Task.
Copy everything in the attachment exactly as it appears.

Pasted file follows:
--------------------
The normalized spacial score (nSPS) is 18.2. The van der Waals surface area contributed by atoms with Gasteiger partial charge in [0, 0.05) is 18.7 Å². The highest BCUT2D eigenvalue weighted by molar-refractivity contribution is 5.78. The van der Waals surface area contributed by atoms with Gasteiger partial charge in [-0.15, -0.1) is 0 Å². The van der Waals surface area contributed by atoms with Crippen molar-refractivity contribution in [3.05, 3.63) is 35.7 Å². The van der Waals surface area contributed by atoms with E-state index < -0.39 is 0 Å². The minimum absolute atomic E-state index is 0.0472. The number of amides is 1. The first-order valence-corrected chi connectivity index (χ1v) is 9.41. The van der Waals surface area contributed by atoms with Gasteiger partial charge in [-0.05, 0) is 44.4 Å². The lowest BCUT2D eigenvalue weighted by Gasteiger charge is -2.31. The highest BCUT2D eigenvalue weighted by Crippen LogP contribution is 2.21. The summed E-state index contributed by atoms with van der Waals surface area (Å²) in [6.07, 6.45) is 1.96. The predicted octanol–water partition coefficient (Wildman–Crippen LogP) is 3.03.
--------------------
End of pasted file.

The normalized spacial score (nSPS) is 18.2. The van der Waals surface area contributed by atoms with Gasteiger partial charge in [0, 0.05) is 18.7 Å². The highest BCUT2D eigenvalue weighted by molar-refractivity contribution is 5.78. The van der Waals surface area contributed by atoms with Gasteiger partial charge in [-0.15, -0.1) is 0 Å². The van der Waals surface area contributed by atoms with Crippen molar-refractivity contribution in [3.05, 3.63) is 35.7 Å². The van der Waals surface area contributed by atoms with E-state index < -0.39 is 0 Å². The minimum absolute atomic E-state index is 0.0472. The number of amides is 1. The first-order valence-corrected chi connectivity index (χ1v) is 9.41. The van der Waals surface area contributed by atoms with Gasteiger partial charge in [-0.05, 0) is 44.4 Å². The lowest BCUT2D eigenvalue weighted by Gasteiger charge is -2.31. The highest BCUT2D eigenvalue weighted by Crippen LogP contribution is 2.21. The summed E-state index contributed by atoms with van der Waals surface area (Å²) in [6.07, 6.45) is 1.96. The predicted octanol–water partition coefficient (Wildman–Crippen LogP) is 3.03.